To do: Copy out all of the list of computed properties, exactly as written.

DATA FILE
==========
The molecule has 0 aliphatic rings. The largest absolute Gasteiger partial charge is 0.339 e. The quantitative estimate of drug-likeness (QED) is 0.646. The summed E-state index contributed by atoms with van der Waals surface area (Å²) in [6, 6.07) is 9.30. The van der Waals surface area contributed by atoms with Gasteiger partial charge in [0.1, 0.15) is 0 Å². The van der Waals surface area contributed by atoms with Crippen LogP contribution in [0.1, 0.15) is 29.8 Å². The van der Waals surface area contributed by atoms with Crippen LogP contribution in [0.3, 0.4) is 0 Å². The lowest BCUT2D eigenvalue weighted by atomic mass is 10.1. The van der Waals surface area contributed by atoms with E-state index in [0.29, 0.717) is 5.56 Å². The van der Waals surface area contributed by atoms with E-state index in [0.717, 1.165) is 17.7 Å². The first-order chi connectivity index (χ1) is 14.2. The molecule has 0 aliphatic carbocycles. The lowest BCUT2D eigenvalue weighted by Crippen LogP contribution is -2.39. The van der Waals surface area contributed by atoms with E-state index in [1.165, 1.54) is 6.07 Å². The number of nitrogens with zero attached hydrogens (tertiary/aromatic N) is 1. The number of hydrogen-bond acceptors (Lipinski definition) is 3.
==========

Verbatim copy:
The molecule has 0 aliphatic rings. The largest absolute Gasteiger partial charge is 0.339 e. The quantitative estimate of drug-likeness (QED) is 0.646. The summed E-state index contributed by atoms with van der Waals surface area (Å²) in [6, 6.07) is 9.30. The van der Waals surface area contributed by atoms with Gasteiger partial charge in [0.1, 0.15) is 0 Å². The van der Waals surface area contributed by atoms with Crippen LogP contribution in [0.1, 0.15) is 29.8 Å². The van der Waals surface area contributed by atoms with Crippen LogP contribution in [0.3, 0.4) is 0 Å². The lowest BCUT2D eigenvalue weighted by atomic mass is 10.1. The van der Waals surface area contributed by atoms with E-state index in [0.29, 0.717) is 5.56 Å². The van der Waals surface area contributed by atoms with E-state index in [0.717, 1.165) is 17.7 Å². The first-order chi connectivity index (χ1) is 14.2. The molecule has 0 aliphatic carbocycles. The lowest BCUT2D eigenvalue weighted by Crippen LogP contribution is -2.39. The van der Waals surface area contributed by atoms with E-state index in [1.165, 1.54) is 6.07 Å². The number of nitrogens with zero attached hydrogens (tertiary/aromatic N) is 1. The number of hydrogen-bond acceptors (Lipinski definition) is 3.